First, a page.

Last week Facebook announced the details of Libra, the tech-giant’s long-awaited cryptocurrency.
It’s a gamechanger for the cryptocurrency market, but whether it’s Bitcoin’s greatest ally or a backstabbing usurper isn’t clear.
Libra will be backed by a basket of fiat currencies and overseen by a group of big financial institutions, including Visa, Mastercard, and PayPal, as well as big tech companies like Uber and Spotify.
This addresses concerns regarding volatility and trustworthiness, but does it go against the whole ethos of cryptocurrency, which is supposed to be open and decentralised?
So, will Facebook help bring cryptocurrency into the mainstream, or will Libra make Bitcoin obsolete?
Bitcoin may be stealing the headlines, but it’s not the only cryptocurrency making waves in the market.
Litecoin continues to surge, and last week hit a 13-month high as the cryptocurrency’s next halving approaches.
A halving is where the rewards granted to miners for processing transactions and adding new blocks to the chain drops by 50%. It decreases the rate at which new coins are minted, tightening supply if demand continues to grow unchecked.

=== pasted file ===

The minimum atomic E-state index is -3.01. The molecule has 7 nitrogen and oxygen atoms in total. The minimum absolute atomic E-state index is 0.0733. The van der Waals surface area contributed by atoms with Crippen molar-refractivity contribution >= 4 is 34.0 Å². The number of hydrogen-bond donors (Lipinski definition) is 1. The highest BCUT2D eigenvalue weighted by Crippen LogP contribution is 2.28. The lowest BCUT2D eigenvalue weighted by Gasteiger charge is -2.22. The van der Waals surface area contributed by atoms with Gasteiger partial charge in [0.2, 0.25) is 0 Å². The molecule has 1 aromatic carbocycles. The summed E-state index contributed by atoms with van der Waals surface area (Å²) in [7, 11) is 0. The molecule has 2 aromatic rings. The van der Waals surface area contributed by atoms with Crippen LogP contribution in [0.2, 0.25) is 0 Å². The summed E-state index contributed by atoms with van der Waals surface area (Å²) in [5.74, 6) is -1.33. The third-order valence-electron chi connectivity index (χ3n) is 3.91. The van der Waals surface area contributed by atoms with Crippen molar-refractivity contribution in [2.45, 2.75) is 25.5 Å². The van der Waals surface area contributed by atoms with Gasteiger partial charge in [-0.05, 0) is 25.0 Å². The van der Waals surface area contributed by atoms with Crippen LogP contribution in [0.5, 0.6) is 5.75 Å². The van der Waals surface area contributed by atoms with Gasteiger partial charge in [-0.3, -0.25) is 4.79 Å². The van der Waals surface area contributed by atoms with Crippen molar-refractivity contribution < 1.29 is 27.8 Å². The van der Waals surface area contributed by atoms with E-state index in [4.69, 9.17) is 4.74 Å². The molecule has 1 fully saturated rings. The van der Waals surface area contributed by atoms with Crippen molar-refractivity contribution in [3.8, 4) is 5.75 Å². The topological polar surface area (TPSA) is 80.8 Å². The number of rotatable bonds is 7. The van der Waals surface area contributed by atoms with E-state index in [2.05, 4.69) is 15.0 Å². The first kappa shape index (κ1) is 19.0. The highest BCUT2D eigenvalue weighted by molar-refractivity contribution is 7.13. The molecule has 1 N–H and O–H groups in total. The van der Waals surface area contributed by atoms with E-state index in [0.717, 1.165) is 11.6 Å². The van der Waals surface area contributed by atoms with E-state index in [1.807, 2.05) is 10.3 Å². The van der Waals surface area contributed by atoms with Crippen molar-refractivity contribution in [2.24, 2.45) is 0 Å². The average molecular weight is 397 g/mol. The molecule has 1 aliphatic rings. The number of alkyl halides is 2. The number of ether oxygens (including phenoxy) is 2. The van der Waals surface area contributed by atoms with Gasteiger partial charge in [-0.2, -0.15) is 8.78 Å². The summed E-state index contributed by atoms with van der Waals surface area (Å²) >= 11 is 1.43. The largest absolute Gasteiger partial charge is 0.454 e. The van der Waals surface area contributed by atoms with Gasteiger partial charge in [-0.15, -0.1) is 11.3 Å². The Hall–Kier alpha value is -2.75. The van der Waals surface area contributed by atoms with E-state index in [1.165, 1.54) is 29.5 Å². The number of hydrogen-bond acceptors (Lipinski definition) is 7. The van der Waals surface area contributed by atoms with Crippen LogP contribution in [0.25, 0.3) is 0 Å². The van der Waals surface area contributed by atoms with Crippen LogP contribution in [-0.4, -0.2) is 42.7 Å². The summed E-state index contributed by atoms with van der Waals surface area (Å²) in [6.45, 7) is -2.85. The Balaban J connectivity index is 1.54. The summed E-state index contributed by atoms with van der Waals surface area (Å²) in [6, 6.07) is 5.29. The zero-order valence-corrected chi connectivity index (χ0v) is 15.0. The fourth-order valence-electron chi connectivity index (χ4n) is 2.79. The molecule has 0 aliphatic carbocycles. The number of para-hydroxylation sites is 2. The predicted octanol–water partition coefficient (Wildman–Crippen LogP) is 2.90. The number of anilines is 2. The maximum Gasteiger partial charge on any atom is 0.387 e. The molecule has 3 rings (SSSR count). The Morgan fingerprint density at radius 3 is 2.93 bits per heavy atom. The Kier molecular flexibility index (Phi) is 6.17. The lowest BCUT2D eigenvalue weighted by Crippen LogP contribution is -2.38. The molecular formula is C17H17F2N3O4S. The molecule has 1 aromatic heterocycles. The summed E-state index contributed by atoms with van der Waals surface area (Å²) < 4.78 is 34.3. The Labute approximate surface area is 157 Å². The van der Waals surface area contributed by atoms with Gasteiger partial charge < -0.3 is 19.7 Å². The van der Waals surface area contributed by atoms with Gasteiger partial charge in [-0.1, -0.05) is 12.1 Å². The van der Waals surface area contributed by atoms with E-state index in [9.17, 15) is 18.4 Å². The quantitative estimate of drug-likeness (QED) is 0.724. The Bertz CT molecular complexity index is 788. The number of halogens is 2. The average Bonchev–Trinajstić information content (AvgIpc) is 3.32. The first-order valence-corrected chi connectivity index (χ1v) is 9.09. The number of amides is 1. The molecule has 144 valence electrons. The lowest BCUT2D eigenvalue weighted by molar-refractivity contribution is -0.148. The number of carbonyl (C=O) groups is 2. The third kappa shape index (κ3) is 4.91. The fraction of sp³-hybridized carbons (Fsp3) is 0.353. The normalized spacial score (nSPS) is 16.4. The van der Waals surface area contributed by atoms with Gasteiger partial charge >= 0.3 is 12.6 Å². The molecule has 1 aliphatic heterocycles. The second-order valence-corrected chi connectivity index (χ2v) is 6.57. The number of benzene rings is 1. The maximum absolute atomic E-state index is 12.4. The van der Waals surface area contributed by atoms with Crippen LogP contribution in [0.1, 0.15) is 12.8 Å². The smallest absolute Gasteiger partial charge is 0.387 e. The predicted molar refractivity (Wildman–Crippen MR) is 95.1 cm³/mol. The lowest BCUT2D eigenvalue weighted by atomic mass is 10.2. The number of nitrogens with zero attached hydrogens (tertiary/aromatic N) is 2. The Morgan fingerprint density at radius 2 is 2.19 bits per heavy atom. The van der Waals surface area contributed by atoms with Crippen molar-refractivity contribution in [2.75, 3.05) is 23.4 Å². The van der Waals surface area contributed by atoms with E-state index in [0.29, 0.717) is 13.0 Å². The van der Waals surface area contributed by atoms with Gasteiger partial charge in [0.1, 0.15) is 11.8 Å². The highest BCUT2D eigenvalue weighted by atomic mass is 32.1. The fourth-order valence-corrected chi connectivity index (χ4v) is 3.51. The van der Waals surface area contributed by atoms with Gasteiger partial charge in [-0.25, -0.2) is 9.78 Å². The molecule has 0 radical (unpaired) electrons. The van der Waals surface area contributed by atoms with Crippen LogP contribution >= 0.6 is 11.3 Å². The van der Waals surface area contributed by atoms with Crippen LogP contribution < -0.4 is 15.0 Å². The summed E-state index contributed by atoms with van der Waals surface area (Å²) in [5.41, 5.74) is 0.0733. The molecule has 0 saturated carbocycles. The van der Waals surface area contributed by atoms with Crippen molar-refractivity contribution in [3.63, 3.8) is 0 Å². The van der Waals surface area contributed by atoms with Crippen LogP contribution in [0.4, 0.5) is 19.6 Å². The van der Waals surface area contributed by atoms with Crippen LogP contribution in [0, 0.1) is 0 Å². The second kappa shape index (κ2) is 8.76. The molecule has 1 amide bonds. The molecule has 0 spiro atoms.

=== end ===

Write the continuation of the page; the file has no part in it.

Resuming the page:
A quick look at the charts for some of the biggest cryptos shows that Litecoin was bucking the trend last week.
Ethereum, Ripple, and others are all moving in step with Bitcoin, which has so far failed to conquer the $9,000 handle and last week had fallen back towards the well-trodden $8,000 support.
But while the halving remains on the horizon, Litecoin seems to be heading higher. There will be a correction, but the question is how much further can the advance go before the pullback?
Facebooks now offers bounty for finding crypto security flaws.
Security has always been one of the key issues for cryptocurrency.
Over $1 billion of Bitcoin, Ethereum, and other altcoins was stolen by hackers in 2018, and even the biggest exchanges have fallen victim.
When Facebook announced its Libra cryptocurrency, many lawmakers quickly raised security concerns.
Facebook is trying to allay these concerns with its ‘bug bounty’ programme. Members of the security community can earn rewards of up to $10,000 for finding and reporting flaws in Libra’s blockchain.
The move could help to ease concerns and pave the way for widespread adoption of Libra when it is launched next year. Doing so would likely bring renewed attention and interest to Bitcoin and other top cryptocurrencies, even if many in the market reject the idea that Libra is a cryptocurrency in the purest sense.
Will Libra boost appetite for the major cryptos, or make them redundant?